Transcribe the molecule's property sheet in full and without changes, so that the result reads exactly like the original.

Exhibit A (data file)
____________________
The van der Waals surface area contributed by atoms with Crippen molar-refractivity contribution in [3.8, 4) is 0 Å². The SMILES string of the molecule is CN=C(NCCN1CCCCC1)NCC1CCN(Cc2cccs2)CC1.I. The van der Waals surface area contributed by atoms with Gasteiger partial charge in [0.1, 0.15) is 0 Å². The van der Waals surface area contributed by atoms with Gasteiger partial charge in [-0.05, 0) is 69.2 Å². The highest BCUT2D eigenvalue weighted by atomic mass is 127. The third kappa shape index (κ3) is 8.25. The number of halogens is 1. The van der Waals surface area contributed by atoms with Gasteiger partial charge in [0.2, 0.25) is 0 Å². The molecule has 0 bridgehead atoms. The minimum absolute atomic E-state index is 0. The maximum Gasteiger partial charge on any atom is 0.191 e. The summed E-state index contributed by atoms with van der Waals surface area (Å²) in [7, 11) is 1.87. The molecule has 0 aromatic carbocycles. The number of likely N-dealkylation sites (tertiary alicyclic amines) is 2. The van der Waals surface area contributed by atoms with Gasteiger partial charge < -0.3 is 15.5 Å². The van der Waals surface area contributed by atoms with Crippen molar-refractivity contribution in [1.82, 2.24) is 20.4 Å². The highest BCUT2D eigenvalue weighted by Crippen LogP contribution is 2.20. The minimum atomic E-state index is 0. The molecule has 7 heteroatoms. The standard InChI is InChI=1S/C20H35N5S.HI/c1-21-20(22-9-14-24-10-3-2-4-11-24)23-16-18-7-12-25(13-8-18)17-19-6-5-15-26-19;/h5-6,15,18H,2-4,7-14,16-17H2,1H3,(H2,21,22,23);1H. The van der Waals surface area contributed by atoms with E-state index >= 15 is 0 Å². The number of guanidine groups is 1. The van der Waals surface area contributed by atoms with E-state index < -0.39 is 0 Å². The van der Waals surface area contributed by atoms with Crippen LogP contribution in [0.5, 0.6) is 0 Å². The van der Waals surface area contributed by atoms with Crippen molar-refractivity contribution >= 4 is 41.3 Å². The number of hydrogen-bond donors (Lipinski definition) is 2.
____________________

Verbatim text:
The van der Waals surface area contributed by atoms with Crippen molar-refractivity contribution in [3.8, 4) is 0 Å². The SMILES string of the molecule is CN=C(NCCN1CCCCC1)NCC1CCN(Cc2cccs2)CC1.I. The van der Waals surface area contributed by atoms with Gasteiger partial charge in [0.1, 0.15) is 0 Å². The van der Waals surface area contributed by atoms with Gasteiger partial charge in [-0.05, 0) is 69.2 Å². The highest BCUT2D eigenvalue weighted by atomic mass is 127. The third kappa shape index (κ3) is 8.25. The number of halogens is 1. The van der Waals surface area contributed by atoms with Gasteiger partial charge in [0.2, 0.25) is 0 Å². The molecule has 0 bridgehead atoms. The minimum absolute atomic E-state index is 0. The maximum Gasteiger partial charge on any atom is 0.191 e. The summed E-state index contributed by atoms with van der Waals surface area (Å²) in [7, 11) is 1.87. The molecule has 0 aromatic carbocycles. The number of likely N-dealkylation sites (tertiary alicyclic amines) is 2. The van der Waals surface area contributed by atoms with Gasteiger partial charge < -0.3 is 15.5 Å². The van der Waals surface area contributed by atoms with Crippen molar-refractivity contribution in [1.82, 2.24) is 20.4 Å². The highest BCUT2D eigenvalue weighted by Crippen LogP contribution is 2.20. The minimum atomic E-state index is 0. The molecule has 7 heteroatoms. The standard InChI is InChI=1S/C20H35N5S.HI/c1-21-20(22-9-14-24-10-3-2-4-11-24)23-16-18-7-12-25(13-8-18)17-19-6-5-15-26-19;/h5-6,15,18H,2-4,7-14,16-17H2,1H3,(H2,21,22,23);1H. The van der Waals surface area contributed by atoms with E-state index >= 15 is 0 Å². The number of guanidine groups is 1. The van der Waals surface area contributed by atoms with E-state index < -0.39 is 0 Å². The van der Waals surface area contributed by atoms with Crippen LogP contribution in [0.5, 0.6) is 0 Å². The van der Waals surface area contributed by atoms with Crippen molar-refractivity contribution >= 4 is 41.3 Å². The number of hydrogen-bond donors (Lipinski definition) is 2.